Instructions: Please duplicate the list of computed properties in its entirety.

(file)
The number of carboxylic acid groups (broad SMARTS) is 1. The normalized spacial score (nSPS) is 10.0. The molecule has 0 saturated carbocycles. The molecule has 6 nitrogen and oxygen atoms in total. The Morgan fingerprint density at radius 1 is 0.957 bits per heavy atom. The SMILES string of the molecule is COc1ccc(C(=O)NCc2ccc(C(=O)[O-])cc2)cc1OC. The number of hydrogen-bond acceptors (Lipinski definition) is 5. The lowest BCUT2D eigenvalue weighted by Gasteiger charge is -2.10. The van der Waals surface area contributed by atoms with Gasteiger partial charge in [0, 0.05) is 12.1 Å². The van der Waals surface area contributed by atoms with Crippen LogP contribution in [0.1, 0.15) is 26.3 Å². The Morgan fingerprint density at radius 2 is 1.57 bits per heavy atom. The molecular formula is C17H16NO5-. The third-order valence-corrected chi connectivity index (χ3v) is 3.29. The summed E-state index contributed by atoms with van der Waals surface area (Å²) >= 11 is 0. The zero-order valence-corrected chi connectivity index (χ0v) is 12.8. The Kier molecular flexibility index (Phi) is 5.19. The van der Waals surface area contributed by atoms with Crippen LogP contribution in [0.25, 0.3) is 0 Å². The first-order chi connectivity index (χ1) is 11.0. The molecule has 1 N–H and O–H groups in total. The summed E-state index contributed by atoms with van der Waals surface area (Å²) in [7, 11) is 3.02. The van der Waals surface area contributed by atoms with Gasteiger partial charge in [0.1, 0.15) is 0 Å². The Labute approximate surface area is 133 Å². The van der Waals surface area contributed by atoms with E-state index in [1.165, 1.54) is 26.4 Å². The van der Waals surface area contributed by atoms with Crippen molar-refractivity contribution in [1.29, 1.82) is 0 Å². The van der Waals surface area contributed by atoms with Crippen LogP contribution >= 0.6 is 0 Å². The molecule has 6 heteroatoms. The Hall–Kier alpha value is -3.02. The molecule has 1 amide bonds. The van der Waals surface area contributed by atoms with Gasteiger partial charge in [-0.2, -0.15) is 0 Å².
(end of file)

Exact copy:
The number of carboxylic acid groups (broad SMARTS) is 1. The normalized spacial score (nSPS) is 10.0. The molecule has 0 saturated carbocycles. The molecule has 6 nitrogen and oxygen atoms in total. The Morgan fingerprint density at radius 1 is 0.957 bits per heavy atom. The SMILES string of the molecule is COc1ccc(C(=O)NCc2ccc(C(=O)[O-])cc2)cc1OC. The number of hydrogen-bond acceptors (Lipinski definition) is 5. The lowest BCUT2D eigenvalue weighted by Gasteiger charge is -2.10. The van der Waals surface area contributed by atoms with Gasteiger partial charge in [0, 0.05) is 12.1 Å². The van der Waals surface area contributed by atoms with Crippen LogP contribution in [0.1, 0.15) is 26.3 Å². The Morgan fingerprint density at radius 2 is 1.57 bits per heavy atom. The molecular formula is C17H16NO5-. The third-order valence-corrected chi connectivity index (χ3v) is 3.29. The summed E-state index contributed by atoms with van der Waals surface area (Å²) >= 11 is 0. The zero-order valence-corrected chi connectivity index (χ0v) is 12.8. The Kier molecular flexibility index (Phi) is 5.19. The van der Waals surface area contributed by atoms with Crippen LogP contribution in [0.25, 0.3) is 0 Å². The first-order chi connectivity index (χ1) is 11.0. The molecule has 1 N–H and O–H groups in total. The summed E-state index contributed by atoms with van der Waals surface area (Å²) in [7, 11) is 3.02. The van der Waals surface area contributed by atoms with Gasteiger partial charge in [0.1, 0.15) is 0 Å². The Labute approximate surface area is 133 Å². The van der Waals surface area contributed by atoms with E-state index in [1.165, 1.54) is 26.4 Å². The van der Waals surface area contributed by atoms with Crippen molar-refractivity contribution in [1.29, 1.82) is 0 Å². The van der Waals surface area contributed by atoms with Crippen LogP contribution >= 0.6 is 0 Å². The molecule has 6 heteroatoms. The Hall–Kier alpha value is -3.02. The molecule has 1 amide bonds. The van der Waals surface area contributed by atoms with Gasteiger partial charge in [-0.2, -0.15) is 0 Å².